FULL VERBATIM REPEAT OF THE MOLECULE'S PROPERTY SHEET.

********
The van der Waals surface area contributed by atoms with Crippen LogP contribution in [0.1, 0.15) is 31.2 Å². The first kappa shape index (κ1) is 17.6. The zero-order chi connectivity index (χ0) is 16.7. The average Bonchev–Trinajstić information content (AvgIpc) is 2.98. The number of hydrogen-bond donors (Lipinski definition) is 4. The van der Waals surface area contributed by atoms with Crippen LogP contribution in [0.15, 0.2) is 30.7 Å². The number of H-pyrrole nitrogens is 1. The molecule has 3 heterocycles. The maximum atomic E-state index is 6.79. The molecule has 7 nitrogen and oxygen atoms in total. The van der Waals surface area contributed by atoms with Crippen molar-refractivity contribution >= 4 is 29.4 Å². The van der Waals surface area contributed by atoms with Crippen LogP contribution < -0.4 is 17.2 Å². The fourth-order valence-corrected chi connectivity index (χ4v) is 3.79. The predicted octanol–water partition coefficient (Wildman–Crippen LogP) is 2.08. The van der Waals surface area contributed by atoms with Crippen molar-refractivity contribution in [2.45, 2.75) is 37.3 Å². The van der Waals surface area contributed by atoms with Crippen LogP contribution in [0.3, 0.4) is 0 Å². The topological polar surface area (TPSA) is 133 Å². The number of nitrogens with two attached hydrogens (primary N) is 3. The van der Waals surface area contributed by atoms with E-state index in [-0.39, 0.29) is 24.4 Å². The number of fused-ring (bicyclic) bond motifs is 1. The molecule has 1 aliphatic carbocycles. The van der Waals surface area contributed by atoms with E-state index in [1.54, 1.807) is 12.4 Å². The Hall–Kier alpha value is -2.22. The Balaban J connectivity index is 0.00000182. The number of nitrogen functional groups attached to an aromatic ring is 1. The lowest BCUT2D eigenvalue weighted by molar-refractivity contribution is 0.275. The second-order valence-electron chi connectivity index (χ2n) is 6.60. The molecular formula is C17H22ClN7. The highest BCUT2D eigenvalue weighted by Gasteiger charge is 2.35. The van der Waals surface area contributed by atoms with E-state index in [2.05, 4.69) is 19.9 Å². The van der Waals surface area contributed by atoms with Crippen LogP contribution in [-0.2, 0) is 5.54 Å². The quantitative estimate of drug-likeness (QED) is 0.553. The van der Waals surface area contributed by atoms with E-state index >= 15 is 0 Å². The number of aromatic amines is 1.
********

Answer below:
The van der Waals surface area contributed by atoms with Crippen LogP contribution in [0.1, 0.15) is 31.2 Å². The first kappa shape index (κ1) is 17.6. The zero-order chi connectivity index (χ0) is 16.7. The average Bonchev–Trinajstić information content (AvgIpc) is 2.98. The number of hydrogen-bond donors (Lipinski definition) is 4. The van der Waals surface area contributed by atoms with Crippen LogP contribution in [0.15, 0.2) is 30.7 Å². The number of H-pyrrole nitrogens is 1. The molecule has 3 heterocycles. The maximum atomic E-state index is 6.79. The molecule has 7 nitrogen and oxygen atoms in total. The van der Waals surface area contributed by atoms with Crippen molar-refractivity contribution >= 4 is 29.4 Å². The van der Waals surface area contributed by atoms with Crippen LogP contribution < -0.4 is 17.2 Å². The fourth-order valence-corrected chi connectivity index (χ4v) is 3.79. The predicted octanol–water partition coefficient (Wildman–Crippen LogP) is 2.08. The van der Waals surface area contributed by atoms with Crippen molar-refractivity contribution in [2.45, 2.75) is 37.3 Å². The van der Waals surface area contributed by atoms with Crippen LogP contribution in [0.3, 0.4) is 0 Å². The topological polar surface area (TPSA) is 133 Å². The number of nitrogens with two attached hydrogens (primary N) is 3. The van der Waals surface area contributed by atoms with E-state index in [-0.39, 0.29) is 24.4 Å². The number of fused-ring (bicyclic) bond motifs is 1. The molecule has 1 aliphatic carbocycles. The van der Waals surface area contributed by atoms with E-state index in [1.54, 1.807) is 12.4 Å². The Hall–Kier alpha value is -2.22. The Balaban J connectivity index is 0.00000182. The number of nitrogen functional groups attached to an aromatic ring is 1. The lowest BCUT2D eigenvalue weighted by molar-refractivity contribution is 0.275. The second-order valence-electron chi connectivity index (χ2n) is 6.60. The molecular formula is C17H22ClN7. The highest BCUT2D eigenvalue weighted by Gasteiger charge is 2.35. The van der Waals surface area contributed by atoms with E-state index in [2.05, 4.69) is 19.9 Å². The van der Waals surface area contributed by atoms with Crippen LogP contribution in [-0.2, 0) is 5.54 Å². The quantitative estimate of drug-likeness (QED) is 0.553. The van der Waals surface area contributed by atoms with E-state index >= 15 is 0 Å². The number of aromatic amines is 1.